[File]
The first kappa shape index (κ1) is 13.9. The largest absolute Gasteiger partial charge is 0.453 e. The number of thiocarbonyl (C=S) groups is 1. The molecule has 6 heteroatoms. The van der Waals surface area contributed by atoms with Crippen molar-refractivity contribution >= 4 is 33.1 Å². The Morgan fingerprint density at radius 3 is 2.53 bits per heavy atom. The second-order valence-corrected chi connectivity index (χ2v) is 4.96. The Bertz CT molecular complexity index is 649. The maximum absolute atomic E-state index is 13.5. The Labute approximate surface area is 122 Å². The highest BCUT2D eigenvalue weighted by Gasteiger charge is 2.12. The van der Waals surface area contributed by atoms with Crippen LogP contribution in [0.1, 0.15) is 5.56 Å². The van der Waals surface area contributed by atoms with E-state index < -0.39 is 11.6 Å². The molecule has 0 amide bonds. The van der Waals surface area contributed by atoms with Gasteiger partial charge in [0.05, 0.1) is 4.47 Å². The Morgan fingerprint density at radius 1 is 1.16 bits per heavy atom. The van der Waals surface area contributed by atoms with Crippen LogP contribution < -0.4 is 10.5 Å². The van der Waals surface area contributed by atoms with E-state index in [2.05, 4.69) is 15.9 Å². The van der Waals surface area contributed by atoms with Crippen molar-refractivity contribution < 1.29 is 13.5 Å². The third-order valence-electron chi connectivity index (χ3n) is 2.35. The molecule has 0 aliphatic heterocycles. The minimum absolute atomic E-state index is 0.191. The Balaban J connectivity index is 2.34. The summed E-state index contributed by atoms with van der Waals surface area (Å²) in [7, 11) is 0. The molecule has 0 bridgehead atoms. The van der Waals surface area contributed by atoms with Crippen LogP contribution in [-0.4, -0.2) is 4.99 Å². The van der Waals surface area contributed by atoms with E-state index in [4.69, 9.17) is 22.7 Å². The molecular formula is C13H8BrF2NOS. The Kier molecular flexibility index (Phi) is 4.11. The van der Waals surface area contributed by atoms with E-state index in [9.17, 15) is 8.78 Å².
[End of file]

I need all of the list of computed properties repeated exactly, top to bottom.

The first kappa shape index (κ1) is 13.9. The largest absolute Gasteiger partial charge is 0.453 e. The number of thiocarbonyl (C=S) groups is 1. The molecule has 6 heteroatoms. The van der Waals surface area contributed by atoms with Crippen molar-refractivity contribution >= 4 is 33.1 Å². The Morgan fingerprint density at radius 3 is 2.53 bits per heavy atom. The second-order valence-corrected chi connectivity index (χ2v) is 4.96. The Bertz CT molecular complexity index is 649. The maximum absolute atomic E-state index is 13.5. The Labute approximate surface area is 122 Å². The highest BCUT2D eigenvalue weighted by Gasteiger charge is 2.12. The van der Waals surface area contributed by atoms with Crippen LogP contribution in [0.1, 0.15) is 5.56 Å². The van der Waals surface area contributed by atoms with E-state index < -0.39 is 11.6 Å². The molecule has 0 amide bonds. The van der Waals surface area contributed by atoms with Gasteiger partial charge in [0.05, 0.1) is 4.47 Å². The Morgan fingerprint density at radius 1 is 1.16 bits per heavy atom. The van der Waals surface area contributed by atoms with Crippen LogP contribution < -0.4 is 10.5 Å². The van der Waals surface area contributed by atoms with E-state index in [2.05, 4.69) is 15.9 Å². The van der Waals surface area contributed by atoms with Crippen molar-refractivity contribution < 1.29 is 13.5 Å². The third-order valence-electron chi connectivity index (χ3n) is 2.35. The molecule has 0 aliphatic heterocycles. The minimum absolute atomic E-state index is 0.191. The Balaban J connectivity index is 2.34. The summed E-state index contributed by atoms with van der Waals surface area (Å²) in [7, 11) is 0. The molecule has 0 bridgehead atoms. The van der Waals surface area contributed by atoms with Crippen LogP contribution in [-0.4, -0.2) is 4.99 Å². The van der Waals surface area contributed by atoms with E-state index in [4.69, 9.17) is 22.7 Å². The molecular formula is C13H8BrF2NOS. The Kier molecular flexibility index (Phi) is 4.11. The van der Waals surface area contributed by atoms with E-state index in [9.17, 15) is 8.78 Å².